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State price range: Some money for agriculture but Opposition says it is not enough

An already-announced $25 million commitment for a three-year research partnership formed the agricultural centrepiece of this year’s State Budget, with WA Labor lambasted by the Opposition for having “little” else for the sector set aside.

Mark McGowan last week handed down his second budget since appointing himself State Treasurer, headlined by a $400 electricity bill credit for every WA household from July to help ease rising cost of living pressures.

In a clear nod to the Federal election on Saturday, Mr McGowan told Parliament that his Government had delivered an “undoubtedly and unashamedly Labor Budget”.

WA’s operating surplus for 2021-22 almost doubled from the $2.4b predicted in December’s midyear review to $5.7b, just short of last year’s record $5.8b.

Big ticket items related to agriculture included $332m for a major upgrade of the Geraldton port, $48.6 million for establishing the Regional Digital Connectivity program to improve mobile and internet coverage, $40m for rail freight, and $11m for a large air tanker to be permanently based in regional WA during bushfire season.

The State Government also announced an extra $30m for the Native Forestry Transition Plan, bringing the total of that package to $80m.

The additional $30m was designed to support the wider forestry industry – including businesses indirectly affected by WA Labor’s decision to ban native logging by 2024.

In welcome news for northern pastoralists, some $500m was also set aside to seal the Tanami Road to the WA border.

Despite the $400 electricity bill credit, Western Australians will still feel hip-pocket pain, with a host of household fees controlled by the State set to increase from July 1.

These include: electricity (up 2.5 per cent), water (up 2.5 per cent), vehicle licence (up 3.8 per cent), driver’s licence (up 6.4 per cent), motor injury insurance (up 2.4 per cent) and standard public transport fees (up 2 per cent).

The emergency services levy, an annual charge paid by all property owners through local council rate notices, has also been increased by 5 per cent.

Asked to justify the increase to charges when inflation and interest rates are rising, Mr McGowan said “the cost of providing services continues to grow” but every household would benefit from the one-off power subsidy as it was not means-tested.

Ahead of the Budget, the State Government announced $25m to underpin the creation of a three-year research partnership between the State, CSIRO and three WA universities, called the WA Agricultural Collaboration.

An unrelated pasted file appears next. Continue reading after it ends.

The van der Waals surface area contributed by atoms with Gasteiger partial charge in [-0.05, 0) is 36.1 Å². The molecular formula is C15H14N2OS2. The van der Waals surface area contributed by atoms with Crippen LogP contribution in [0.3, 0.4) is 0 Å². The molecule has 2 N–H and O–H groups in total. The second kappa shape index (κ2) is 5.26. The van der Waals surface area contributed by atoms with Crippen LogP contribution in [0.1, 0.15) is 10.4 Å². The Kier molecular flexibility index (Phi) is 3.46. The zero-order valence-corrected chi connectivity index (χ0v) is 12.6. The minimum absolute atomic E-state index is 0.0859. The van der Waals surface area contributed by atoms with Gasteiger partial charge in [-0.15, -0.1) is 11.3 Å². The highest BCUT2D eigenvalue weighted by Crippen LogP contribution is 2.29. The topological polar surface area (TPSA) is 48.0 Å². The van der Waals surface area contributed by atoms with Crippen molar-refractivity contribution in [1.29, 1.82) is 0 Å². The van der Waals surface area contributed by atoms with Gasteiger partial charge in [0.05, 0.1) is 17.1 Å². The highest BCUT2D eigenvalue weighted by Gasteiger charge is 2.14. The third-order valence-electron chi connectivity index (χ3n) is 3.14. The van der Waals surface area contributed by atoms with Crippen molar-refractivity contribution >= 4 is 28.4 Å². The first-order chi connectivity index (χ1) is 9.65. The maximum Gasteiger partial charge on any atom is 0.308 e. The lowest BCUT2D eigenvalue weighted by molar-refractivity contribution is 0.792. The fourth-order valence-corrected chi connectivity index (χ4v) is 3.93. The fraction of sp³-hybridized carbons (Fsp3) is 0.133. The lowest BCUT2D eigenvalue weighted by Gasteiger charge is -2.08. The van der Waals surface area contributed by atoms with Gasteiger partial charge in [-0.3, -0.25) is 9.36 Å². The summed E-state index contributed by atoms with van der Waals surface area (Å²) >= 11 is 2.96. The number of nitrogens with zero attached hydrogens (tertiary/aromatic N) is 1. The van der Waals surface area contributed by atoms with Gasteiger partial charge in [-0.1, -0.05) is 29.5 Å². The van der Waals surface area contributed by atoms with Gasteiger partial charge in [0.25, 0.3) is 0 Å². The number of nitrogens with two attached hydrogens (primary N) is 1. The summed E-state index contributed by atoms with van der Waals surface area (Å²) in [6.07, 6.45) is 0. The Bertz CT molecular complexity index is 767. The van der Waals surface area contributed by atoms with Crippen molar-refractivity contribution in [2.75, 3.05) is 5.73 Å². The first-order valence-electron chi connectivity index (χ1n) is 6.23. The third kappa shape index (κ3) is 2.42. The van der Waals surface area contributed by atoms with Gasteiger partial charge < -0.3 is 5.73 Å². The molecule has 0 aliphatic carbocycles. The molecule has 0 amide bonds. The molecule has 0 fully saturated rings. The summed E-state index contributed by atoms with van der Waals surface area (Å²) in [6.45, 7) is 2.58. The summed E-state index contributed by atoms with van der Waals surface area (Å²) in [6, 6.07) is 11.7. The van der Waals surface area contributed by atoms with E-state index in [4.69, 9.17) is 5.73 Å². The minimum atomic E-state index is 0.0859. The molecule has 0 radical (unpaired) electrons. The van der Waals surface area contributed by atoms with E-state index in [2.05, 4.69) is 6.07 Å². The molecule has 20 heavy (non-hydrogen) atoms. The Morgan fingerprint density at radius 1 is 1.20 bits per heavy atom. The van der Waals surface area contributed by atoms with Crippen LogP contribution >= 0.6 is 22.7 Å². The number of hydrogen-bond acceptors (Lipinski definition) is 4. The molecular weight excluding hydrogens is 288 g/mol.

In announcing the funding, WA Agriculture Minister Alannah MacTiernan said the WAAC would take a joint approach to research and securing national funding for projects.

But the Opposition has poked holes in the $25m commitment, welcoming the funding but saying it was critically short on detail on what the project aimed to achieve.

Shadow agriculture minister Colin de Grussa said there were concerns about the “limited detail” regarding what the group would actually do and what it aimed to achieve.

“We welcome partnerships that can enhance WA’s agriculture industry, however, there are concerns around the limited detail provided on what the WAAC aims to achieve and how it will collaborate with the agriculture industry,” he said.

“It appears the project’s focus is around climate and emissions, but there has been no specific detail released as of yet so it remains to be seen what the objectives are.”

In a bid to attract more workers to the labour-shortage-crippled regions, the Paid Escape program was also handed $7.5m to continue until 2024,

Mr de Grussa said it was “bizarre” the Paid Escape program would continued and said it would be “far more effective” to collaborate with the Federal Government to fast-track the skilled workers required from overseas.

The program offers incentives worth more than $2000 in allowances for workers in regional WA, including up to $40 per night for accommodation for up to six weeks and a one-off $500 payment to help with travel costs.

Other announcements included a record $12 billion for regional infrastructure, up $2.9b on last year, while country health and mental health investment is up $158.3m.

A total $30m will be spent to employ 18 paid paramedics and six new ambulances for regional WA.

There was also a $500m boost to the State Government’s Climate Action Fund, taking the total to $1.25b to support WA’s “prosperous low-carbon future”.

Four new overseas trade offices will be established in India, Vietnam, Malaysia, and Germany in a bid to attract further overseas investment into WA.

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